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Flooding in Bangladesh

Price: £569.25 (including 15 % tax)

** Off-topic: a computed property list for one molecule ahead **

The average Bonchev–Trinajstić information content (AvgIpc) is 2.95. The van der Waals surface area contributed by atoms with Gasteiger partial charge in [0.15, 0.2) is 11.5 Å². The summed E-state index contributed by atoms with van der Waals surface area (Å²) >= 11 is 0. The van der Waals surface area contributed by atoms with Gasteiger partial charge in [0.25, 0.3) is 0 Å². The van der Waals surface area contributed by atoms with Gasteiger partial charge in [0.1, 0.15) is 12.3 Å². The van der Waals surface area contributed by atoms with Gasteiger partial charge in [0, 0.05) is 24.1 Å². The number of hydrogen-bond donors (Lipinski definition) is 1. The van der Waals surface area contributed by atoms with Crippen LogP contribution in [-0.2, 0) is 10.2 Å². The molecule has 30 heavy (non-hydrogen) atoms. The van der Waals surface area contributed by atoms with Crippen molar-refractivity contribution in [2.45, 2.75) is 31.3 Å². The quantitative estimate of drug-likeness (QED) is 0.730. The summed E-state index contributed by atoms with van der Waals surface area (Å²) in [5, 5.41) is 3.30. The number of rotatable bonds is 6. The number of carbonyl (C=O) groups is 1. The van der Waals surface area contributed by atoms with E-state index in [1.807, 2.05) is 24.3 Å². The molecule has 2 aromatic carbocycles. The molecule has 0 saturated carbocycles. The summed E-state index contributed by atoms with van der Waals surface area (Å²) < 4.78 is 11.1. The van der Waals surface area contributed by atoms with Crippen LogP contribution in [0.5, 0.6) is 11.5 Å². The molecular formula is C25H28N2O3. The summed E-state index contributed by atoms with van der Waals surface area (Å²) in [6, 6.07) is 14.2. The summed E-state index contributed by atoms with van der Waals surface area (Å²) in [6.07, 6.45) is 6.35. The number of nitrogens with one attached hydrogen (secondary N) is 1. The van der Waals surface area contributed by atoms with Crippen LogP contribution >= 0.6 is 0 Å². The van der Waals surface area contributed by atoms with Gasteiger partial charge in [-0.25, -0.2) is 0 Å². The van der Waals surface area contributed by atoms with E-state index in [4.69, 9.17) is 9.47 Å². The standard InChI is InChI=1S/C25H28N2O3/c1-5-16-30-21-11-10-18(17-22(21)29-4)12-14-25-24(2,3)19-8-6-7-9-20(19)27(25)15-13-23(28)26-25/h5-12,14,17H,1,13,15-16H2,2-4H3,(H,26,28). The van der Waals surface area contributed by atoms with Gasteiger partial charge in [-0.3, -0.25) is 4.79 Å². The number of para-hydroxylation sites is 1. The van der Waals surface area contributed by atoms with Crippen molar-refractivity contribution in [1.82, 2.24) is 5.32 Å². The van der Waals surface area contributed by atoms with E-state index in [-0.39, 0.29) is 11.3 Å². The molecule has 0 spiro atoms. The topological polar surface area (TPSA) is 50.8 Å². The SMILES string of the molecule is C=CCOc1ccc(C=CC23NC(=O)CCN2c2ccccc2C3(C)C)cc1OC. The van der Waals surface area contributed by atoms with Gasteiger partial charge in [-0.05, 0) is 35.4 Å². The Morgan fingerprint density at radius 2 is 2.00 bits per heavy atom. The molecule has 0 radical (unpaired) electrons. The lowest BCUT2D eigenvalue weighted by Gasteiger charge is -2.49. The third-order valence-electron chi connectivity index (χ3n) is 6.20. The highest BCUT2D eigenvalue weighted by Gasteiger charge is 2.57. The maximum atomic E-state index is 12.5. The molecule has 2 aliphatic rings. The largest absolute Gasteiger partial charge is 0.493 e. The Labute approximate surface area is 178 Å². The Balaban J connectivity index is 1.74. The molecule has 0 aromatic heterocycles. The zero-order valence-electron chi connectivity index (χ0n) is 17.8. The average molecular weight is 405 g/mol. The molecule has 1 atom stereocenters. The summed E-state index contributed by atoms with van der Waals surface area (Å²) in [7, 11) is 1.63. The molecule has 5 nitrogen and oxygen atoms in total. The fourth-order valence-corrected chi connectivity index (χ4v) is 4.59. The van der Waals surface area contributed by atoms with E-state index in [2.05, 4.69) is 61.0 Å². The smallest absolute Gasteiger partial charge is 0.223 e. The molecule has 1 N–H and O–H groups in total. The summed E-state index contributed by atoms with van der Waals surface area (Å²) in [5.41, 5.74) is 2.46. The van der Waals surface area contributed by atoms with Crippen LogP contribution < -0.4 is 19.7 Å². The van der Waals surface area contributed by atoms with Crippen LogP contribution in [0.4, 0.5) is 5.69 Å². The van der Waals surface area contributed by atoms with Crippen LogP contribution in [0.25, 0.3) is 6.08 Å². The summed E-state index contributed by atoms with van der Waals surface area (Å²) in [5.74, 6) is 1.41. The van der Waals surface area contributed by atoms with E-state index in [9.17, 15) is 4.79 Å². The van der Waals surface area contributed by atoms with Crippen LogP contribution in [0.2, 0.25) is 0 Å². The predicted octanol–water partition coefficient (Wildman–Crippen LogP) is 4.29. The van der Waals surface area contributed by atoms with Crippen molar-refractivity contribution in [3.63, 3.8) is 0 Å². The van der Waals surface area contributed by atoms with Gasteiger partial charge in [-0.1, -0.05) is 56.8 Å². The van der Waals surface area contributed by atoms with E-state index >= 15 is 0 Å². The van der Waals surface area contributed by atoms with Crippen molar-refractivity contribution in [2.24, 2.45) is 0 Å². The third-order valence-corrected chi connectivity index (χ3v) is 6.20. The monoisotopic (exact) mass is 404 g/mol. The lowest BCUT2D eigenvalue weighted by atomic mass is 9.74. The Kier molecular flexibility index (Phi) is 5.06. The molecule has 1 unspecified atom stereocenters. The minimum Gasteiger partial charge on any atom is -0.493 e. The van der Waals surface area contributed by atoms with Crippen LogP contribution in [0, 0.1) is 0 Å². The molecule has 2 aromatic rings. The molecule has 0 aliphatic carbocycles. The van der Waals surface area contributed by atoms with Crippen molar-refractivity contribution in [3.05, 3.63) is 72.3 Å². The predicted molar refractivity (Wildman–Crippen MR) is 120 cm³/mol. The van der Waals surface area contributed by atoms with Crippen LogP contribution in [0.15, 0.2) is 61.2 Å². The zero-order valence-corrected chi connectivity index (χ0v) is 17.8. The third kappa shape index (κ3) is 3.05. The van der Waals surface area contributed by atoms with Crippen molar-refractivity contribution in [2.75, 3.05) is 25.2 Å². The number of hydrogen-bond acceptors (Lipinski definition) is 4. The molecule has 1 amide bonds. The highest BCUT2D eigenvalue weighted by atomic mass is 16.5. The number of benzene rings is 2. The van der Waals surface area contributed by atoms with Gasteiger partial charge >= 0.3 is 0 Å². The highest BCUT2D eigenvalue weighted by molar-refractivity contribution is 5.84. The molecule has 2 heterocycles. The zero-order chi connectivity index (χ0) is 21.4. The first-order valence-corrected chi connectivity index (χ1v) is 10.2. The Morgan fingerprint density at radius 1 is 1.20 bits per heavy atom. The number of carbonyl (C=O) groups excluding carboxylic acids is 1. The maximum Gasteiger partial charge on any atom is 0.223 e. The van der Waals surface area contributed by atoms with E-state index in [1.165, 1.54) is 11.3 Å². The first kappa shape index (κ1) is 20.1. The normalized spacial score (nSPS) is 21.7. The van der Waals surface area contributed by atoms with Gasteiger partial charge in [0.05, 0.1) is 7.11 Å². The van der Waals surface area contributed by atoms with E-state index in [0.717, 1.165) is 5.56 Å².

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Bangladesh is a delta plain covered by a vast network of three hundred waterways. From June to September, heavy monsoon rains cause the rivers to overflow their banks and flood nearly half of the country. Accustomed to this natural cycle, part of the country’s population lives permanently on chars, ephemeral river islands made of sand and silt deposited by the rivers. In 1998, however, two-thirds of the country remained under water for several months following the worst flood of the 20th century, which claimed 1,300 lives and left 31 million Bangladeshis homeless. An effect of global warming, natural disasters of this kind are becoming increasingly common, and six years later Bangladesh was once again hit by devastating floods. It is one of the most heavily populated countries on Earth, and also one of the poorest and the most at threat from climate change. Before 2020, 20 million Bangladeshis may be forced to leave their country because of the gradual disappearance of their land under the rising waters


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